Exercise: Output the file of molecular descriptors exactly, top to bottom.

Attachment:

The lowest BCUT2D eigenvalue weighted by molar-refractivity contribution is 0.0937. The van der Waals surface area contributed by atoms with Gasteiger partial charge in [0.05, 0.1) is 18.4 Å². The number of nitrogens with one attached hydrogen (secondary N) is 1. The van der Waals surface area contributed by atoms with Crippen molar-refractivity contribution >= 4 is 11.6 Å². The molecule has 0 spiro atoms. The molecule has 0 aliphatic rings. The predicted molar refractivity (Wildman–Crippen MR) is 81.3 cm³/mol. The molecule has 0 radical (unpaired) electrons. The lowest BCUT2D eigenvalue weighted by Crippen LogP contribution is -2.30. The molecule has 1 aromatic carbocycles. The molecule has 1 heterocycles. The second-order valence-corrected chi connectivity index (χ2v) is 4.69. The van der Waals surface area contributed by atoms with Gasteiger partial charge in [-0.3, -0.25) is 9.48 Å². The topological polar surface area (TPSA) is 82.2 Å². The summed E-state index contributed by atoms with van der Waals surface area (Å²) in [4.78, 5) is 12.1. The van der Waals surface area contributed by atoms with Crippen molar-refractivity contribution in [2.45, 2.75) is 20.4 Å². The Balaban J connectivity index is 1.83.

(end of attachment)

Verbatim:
The lowest BCUT2D eigenvalue weighted by molar-refractivity contribution is 0.0937. The van der Waals surface area contributed by atoms with Gasteiger partial charge in [0.05, 0.1) is 18.4 Å². The number of nitrogens with one attached hydrogen (secondary N) is 1. The van der Waals surface area contributed by atoms with Crippen molar-refractivity contribution >= 4 is 11.6 Å². The molecule has 0 spiro atoms. The molecule has 0 aliphatic rings. The predicted molar refractivity (Wildman–Crippen MR) is 81.3 cm³/mol. The molecule has 0 radical (unpaired) electrons. The lowest BCUT2D eigenvalue weighted by Crippen LogP contribution is -2.30. The molecule has 1 aromatic carbocycles. The molecule has 1 heterocycles. The second-order valence-corrected chi connectivity index (χ2v) is 4.69. The van der Waals surface area contributed by atoms with Gasteiger partial charge in [-0.3, -0.25) is 9.48 Å². The topological polar surface area (TPSA) is 82.2 Å². The summed E-state index contributed by atoms with van der Waals surface area (Å²) in [4.78, 5) is 12.1. The van der Waals surface area contributed by atoms with Crippen molar-refractivity contribution in [2.45, 2.75) is 20.4 Å². The Balaban J connectivity index is 1.83.